Content curation is the process of sorting through the vast amounts of content on the web and presenting it in a meaningful and organized way around a specific topic. The work involves sifting, sorting, arranging, and publishing information. A content curator handpicks content that is most important and relevant to share with their community.
Content curation is similar to what a museum curator does to produce an exhibition: They identify the theme, they provide the context, they decide which pieces include, how they should be annotated, and how each piece should be displayed for the public.
Content curation focuses on quality not quantity. It’s not about collecting links or hoarding topical information.
Content curation is the specific and valuable skill-set of putting content into context with organization, annotation, and presentation, on a daily basis.
3 Steps to Perform Content Curation Like a Boss
Content curators continually seek, make sense of, and share a customized, personalized, vetted selection of the best and most relevant resources to an intended audience. Whether you’re an individual or a business, this process is vital to creating any kind of authority online or offline.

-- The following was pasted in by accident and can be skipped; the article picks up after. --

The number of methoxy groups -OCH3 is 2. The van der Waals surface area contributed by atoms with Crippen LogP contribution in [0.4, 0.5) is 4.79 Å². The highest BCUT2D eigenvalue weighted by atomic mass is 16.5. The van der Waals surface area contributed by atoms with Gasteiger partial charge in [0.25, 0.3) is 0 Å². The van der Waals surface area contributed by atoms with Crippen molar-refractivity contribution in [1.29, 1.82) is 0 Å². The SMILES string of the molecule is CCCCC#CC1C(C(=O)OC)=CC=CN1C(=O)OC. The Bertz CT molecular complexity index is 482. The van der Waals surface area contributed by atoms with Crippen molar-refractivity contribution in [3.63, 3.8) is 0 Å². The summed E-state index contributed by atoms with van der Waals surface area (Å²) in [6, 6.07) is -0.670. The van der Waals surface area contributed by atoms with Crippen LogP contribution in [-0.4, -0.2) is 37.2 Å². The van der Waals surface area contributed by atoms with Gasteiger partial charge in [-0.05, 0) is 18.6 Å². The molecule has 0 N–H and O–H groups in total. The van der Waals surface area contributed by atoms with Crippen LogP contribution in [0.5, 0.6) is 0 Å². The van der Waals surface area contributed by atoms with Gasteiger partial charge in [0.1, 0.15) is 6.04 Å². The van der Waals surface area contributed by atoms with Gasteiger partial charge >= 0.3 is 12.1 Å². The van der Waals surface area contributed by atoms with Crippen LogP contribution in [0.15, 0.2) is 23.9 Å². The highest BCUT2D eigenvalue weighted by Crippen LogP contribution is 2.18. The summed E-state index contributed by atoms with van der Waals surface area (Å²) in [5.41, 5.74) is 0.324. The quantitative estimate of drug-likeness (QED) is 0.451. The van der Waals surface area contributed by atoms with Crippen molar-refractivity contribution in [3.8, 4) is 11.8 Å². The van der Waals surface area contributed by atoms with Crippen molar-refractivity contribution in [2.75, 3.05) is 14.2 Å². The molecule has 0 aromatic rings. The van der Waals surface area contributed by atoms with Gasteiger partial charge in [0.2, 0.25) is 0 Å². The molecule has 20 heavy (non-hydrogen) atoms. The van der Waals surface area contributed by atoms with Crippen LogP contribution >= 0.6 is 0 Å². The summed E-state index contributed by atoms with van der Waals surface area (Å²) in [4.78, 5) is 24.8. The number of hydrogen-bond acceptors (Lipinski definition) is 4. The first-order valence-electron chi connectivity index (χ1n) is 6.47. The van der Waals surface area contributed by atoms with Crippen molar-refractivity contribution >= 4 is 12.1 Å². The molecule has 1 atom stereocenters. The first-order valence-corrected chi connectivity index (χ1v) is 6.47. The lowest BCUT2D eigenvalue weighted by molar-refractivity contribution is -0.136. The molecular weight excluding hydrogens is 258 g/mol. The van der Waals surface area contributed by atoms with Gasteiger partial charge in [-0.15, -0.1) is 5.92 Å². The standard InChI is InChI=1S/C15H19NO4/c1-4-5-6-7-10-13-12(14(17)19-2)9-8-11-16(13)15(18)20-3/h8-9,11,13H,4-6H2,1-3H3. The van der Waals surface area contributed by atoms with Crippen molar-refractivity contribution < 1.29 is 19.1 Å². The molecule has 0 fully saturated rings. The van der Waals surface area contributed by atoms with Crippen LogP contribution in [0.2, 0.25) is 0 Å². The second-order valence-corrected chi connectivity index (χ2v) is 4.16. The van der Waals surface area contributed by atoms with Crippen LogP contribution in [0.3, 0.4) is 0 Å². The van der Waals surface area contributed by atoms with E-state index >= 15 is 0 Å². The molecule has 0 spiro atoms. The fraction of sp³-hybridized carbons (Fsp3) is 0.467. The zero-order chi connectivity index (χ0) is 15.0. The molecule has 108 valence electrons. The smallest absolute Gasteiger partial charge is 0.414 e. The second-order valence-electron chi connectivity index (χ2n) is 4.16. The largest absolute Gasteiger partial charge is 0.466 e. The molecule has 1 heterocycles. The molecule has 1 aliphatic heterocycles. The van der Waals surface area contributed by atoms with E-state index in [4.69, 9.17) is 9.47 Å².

A curator often has her/his finger on the pulse of the what’s relevant and can often make suggestions to the content creation team on emerging trends and opportunities for thought leadership.
I wrote recently about the 3 P’s of content strategy: Produce, Publish, Promote, and you may be wondering where content curation fits in that model. Content curation is a tactic that supports a winning content strategy, which includes integration of owned content (such as a blog).
I’ve been curating content online for 8 years now and the following is my process for content curation both for my company and my personal brand.
- Define the topics that are most important to your ideal customers or audience. (Hint: this should be easy if you’ve already got a written content strategy).
- Leverage a news aggregator app like Feedly to compile news feeds from a variety of online sources relevant to your topics.
- I also use GetPocket to save specific articles that I run across daily so that I can share them later.
- Teach yourself to scan articles. It takes a little while to adapt to scanning but it gets easier with time.
Content curation is not aggregation, which lacks the human touch. Making sense of the information you’ve collected is where a customer or audience can begin to see the value you bring to the table.